[Fis] _ Reply to Annette (A Priori Modeling)
Robert E. Ulanowicz
ulan at umces.edu
Wed Jun 22 16:24:37 CEST 2016
I agree with Stan.
The Shannon formula measures "capacity" for information, *not* information
itself. Consider the "snow" pattern on a TV without a signal. Its Shannon
measure is much higher than when a picture appears onscreen, yet we know
that the snow pattern carries no information.
We should begin with entropy, which is the *lack* of constraint. A
system's entropy is a measure of its degrees of freedom to move around.
Please note that entropy is an apophasis (something that does *not*
exist). That's what makes entropy such a difficult concept to grasp.
In contrast, information is present in all forms of constraint, something
that is palpable (apodictic). In communication theory such constraints are
evident in the associations between characters and signals. But constraint
exists beyond the narrow realm of communication, so that the information
in any structure, static or dynamic, can be quantified using the Shannon
calculus. <http://people.clas.ufl.edu/ulan/files/SymmOvhd.pdf> Thus, the
concept of information *transcends* the realm of communication.
So what about the Shannon measure? The distribution used to compute the
Shannon measure can be compared with any reference measure and split into
two components. One component, called the average mutual information,
reveals the amount of constraint between the two distributions, whereas
the second, called the conditional entropy, gauges the freedom that each
distribution has with respect to the other. The two terms sum exactly to
the Shannon measure.
Actually the term "conditional entropy" is redundant, because entropy can
never be calculated without reference to another state. This is called the
"third law of thermodynamics" and it applies to statistical measures just
as much as to physical thermodynamic measures.
Notice, however, that if the calculation of entropy is conditional, then
the measure of information is likewise conditional (because they sum to
yield the Shannon measure). This conditional nature of information is an
ambiguity that leads to much of our confusion about the meaning of
information. (It keeps FIS discussions lively! :)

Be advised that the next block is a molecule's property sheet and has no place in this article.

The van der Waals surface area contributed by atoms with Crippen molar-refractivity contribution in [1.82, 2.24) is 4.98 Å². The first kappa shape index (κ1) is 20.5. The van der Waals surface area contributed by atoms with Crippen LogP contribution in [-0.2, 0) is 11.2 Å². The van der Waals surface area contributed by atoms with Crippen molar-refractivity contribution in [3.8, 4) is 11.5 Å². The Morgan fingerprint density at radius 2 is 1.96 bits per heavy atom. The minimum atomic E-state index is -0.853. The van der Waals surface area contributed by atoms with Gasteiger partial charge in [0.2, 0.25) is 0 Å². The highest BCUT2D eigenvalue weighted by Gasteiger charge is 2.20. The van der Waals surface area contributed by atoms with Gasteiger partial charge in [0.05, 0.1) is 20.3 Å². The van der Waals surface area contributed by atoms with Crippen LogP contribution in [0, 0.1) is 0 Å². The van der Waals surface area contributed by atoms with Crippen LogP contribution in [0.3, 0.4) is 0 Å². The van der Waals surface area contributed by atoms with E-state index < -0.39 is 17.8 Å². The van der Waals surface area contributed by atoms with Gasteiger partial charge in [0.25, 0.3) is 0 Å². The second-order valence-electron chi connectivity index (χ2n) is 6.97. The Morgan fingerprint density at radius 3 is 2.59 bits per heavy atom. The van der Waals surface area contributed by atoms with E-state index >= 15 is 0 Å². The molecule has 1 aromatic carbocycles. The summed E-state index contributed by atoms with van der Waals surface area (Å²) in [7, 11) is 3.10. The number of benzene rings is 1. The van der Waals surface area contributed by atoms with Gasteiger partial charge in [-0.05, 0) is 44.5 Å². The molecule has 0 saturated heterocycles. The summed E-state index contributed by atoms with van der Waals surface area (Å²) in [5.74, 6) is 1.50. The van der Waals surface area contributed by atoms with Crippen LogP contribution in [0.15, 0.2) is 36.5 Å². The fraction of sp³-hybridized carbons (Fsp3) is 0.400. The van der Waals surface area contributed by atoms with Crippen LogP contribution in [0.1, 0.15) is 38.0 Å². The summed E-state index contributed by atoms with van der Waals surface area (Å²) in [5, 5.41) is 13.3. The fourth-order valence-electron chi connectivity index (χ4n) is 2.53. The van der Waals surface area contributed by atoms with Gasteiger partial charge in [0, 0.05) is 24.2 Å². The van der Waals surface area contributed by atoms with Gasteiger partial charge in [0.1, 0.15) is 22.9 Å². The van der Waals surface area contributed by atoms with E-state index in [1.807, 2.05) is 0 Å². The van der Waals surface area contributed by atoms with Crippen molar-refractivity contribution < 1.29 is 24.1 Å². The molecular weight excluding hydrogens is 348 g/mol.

The Shannon measure and its decomposed components can all be readily
extended to multiple dimensions and applied to a host of truly complex
events and structures.
Most discussion remains focused on the Shannon measure in abstraction from
all else, which makes the index appear almost meaningless and of limited
utility. The (Bayesian) decomposition of the Shannon formula, however, is
quite rich in what it can reveal, even going so far as to apprehend
proto-meaning. <http://people.clas.ufl.edu/ulan/files/FISPAP.pdf>
The best to all,
Bob
> Entropy
>
> Regarding:
>> So I see it that you confirm to ShannonÂ´s interpretation of entropy as
> actually being information <
> Well, in essence we may agree, but I would call this an unfortunate choice
> of words. â€œInformation," I think, has come to mean so many things to so
> many people that it is *nearly* a useless term. Even though I use this
> term
> myself, I try to minimize its use. I would say that I agree with
> Shannonâ€™s
> view of signal entropy as a *type* of information â€“ and then extend that
> concept using type theory, to include â€œmeaningfulâ€ roles. Only when
> taken
> as a whole does â€œinformationâ€ exist, within my framing.
>
> S: It has been shocking to me that many info-tech persons use the word
> 'information' when what they mean is Shannon's 'information carrying
> capacity' or the word 'entropy' when they mean Shannon's 'informational
> entropy', referring to variety.
>
> STAN
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